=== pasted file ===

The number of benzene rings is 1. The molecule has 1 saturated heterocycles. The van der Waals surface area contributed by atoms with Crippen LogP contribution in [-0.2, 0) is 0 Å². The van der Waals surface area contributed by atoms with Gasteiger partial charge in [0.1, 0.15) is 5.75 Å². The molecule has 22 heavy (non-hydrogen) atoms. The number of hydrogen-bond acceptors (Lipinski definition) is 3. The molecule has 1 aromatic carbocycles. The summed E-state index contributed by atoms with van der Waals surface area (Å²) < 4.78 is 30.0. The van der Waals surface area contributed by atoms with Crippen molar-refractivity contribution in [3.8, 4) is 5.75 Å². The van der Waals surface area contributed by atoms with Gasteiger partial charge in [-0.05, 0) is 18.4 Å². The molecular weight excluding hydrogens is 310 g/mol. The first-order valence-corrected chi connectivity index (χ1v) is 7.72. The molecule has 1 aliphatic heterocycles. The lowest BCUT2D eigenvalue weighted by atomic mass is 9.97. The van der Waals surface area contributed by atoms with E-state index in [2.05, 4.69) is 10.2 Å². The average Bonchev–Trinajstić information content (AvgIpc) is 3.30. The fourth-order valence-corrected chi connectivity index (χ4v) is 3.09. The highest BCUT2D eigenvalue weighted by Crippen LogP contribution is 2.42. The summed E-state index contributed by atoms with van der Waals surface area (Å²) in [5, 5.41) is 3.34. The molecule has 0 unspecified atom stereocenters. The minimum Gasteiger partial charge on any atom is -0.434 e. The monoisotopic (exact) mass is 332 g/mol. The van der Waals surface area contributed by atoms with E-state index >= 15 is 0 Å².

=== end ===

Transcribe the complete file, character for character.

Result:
The number of benzene rings is 1. The molecule has 1 saturated heterocycles. The van der Waals surface area contributed by atoms with Crippen LogP contribution in [-0.2, 0) is 0 Å². The van der Waals surface area contributed by atoms with Gasteiger partial charge in [0.1, 0.15) is 5.75 Å². The molecule has 22 heavy (non-hydrogen) atoms. The number of hydrogen-bond acceptors (Lipinski definition) is 3. The molecule has 1 aromatic carbocycles. The summed E-state index contributed by atoms with van der Waals surface area (Å²) < 4.78 is 30.0. The van der Waals surface area contributed by atoms with Crippen molar-refractivity contribution in [3.8, 4) is 5.75 Å². The van der Waals surface area contributed by atoms with Gasteiger partial charge in [-0.05, 0) is 18.4 Å². The molecular weight excluding hydrogens is 310 g/mol. The first-order valence-corrected chi connectivity index (χ1v) is 7.72. The molecule has 1 aliphatic heterocycles. The lowest BCUT2D eigenvalue weighted by atomic mass is 9.97. The van der Waals surface area contributed by atoms with E-state index in [2.05, 4.69) is 10.2 Å². The average Bonchev–Trinajstić information content (AvgIpc) is 3.30. The fourth-order valence-corrected chi connectivity index (χ4v) is 3.09. The highest BCUT2D eigenvalue weighted by Crippen LogP contribution is 2.42. The summed E-state index contributed by atoms with van der Waals surface area (Å²) in [5, 5.41) is 3.34. The molecule has 0 unspecified atom stereocenters. The minimum Gasteiger partial charge on any atom is -0.434 e. The monoisotopic (exact) mass is 332 g/mol. The van der Waals surface area contributed by atoms with E-state index >= 15 is 0 Å².